Magazine article Folio: the Magazine for Magazine Management

Tobacco Ads Still Smoking

Magazine article Folio: the Magazine for Magazine Management

Tobacco Ads Still Smoking

Article excerpt

The tobacco category is down--but not entirely out--of magazines these days. And although publishers aren't able to count on the wealth of cigarette ads they could in the past, they're looking ahead to the marketing possibilities of selective binding and database marketing to keep tobacco companies from switching more spending into in-store promotions and other vehicles.

With steady declines in ad revenue from tobacco companies over the last decade--from $373 million in 1981 to $290 million in 1991, according to figures from Leading National Advertisers--the category showed a 29.6 percent drop last year alone. Total ad pages fell from 8,823 in 1981 to 4,535 in 1991, barely keeping tobacco among Publishers Information Bureau's top-10.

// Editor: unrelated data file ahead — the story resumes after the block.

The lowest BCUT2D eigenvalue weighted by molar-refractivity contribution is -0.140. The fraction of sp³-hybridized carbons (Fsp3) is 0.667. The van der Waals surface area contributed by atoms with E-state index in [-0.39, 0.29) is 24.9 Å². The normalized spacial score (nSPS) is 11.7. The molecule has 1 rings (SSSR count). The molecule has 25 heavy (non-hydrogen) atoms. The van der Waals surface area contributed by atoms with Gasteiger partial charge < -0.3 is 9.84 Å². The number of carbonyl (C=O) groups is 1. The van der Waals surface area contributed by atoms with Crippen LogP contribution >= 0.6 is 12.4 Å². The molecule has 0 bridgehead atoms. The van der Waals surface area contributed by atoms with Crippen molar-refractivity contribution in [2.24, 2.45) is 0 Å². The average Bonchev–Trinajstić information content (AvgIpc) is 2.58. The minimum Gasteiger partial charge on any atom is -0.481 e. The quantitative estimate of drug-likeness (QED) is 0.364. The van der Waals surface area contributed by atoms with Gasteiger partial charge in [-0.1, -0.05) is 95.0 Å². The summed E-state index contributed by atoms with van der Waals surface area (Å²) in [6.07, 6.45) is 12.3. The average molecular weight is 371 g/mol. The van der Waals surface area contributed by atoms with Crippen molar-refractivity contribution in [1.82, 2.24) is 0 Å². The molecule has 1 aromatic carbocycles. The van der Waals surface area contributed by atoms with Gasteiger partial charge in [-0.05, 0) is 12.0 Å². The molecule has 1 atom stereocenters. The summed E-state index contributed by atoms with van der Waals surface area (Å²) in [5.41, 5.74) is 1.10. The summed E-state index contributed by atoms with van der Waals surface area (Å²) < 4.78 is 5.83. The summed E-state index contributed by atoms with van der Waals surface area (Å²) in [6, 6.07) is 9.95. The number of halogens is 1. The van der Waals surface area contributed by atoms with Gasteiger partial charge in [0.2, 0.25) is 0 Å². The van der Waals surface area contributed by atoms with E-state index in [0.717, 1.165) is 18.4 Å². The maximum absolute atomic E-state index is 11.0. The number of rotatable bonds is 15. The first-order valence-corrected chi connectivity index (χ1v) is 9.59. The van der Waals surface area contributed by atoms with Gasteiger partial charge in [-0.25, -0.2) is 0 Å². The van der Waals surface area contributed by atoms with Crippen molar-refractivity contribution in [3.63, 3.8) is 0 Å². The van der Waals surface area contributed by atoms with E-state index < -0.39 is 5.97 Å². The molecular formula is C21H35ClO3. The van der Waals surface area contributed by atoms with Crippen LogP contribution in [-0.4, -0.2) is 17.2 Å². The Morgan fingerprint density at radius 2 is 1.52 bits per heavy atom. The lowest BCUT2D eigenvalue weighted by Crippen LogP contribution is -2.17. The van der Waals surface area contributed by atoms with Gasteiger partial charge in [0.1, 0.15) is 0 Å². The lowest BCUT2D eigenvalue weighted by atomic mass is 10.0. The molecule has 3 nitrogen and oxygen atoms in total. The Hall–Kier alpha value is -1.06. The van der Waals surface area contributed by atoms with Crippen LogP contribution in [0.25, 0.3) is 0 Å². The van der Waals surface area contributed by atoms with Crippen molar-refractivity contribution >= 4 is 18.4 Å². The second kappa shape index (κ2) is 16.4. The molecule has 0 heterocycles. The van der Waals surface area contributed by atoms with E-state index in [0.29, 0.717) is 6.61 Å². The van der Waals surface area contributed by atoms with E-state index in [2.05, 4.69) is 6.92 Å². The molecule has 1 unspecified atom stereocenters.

One thing hasn't changed in the last 10 years, however. Tobacco companies continue to spend most of their ad dollars in larger-circulation, general-interest consumer books. Back in 1981, Time led the pack with $40 million in tobacco ad revenues, followed by TV Guide with $30 million, Newsweek with $29 million, and Sports Illustrated with $25 million.

By contrast, in 1991, Sports Illustrated was number-one in tobacco-ad spending, with the same $25 million; TV Guide held second place with a diminished $24 million; People Weekly was third with $22 million, and Parade had $18 million in tobacco ad revenue.

For Time Inc., tobacco companies are still vital clients, even though the recession and proliferation of generic brands have made even major cigarette brands more careful in their media placement. Edward McCarrick, associate publisher of Time, says, "I don't think it's a secret that their marketing strategies have changed," and notes that for some cigarette manufacturers, supermarket promotions have proved a better way to boost consumer interest than print ads.

In view of this, McCarrick predicts that selective binding and database management will be used to help maintain strong ties with tobacco advertisers. …

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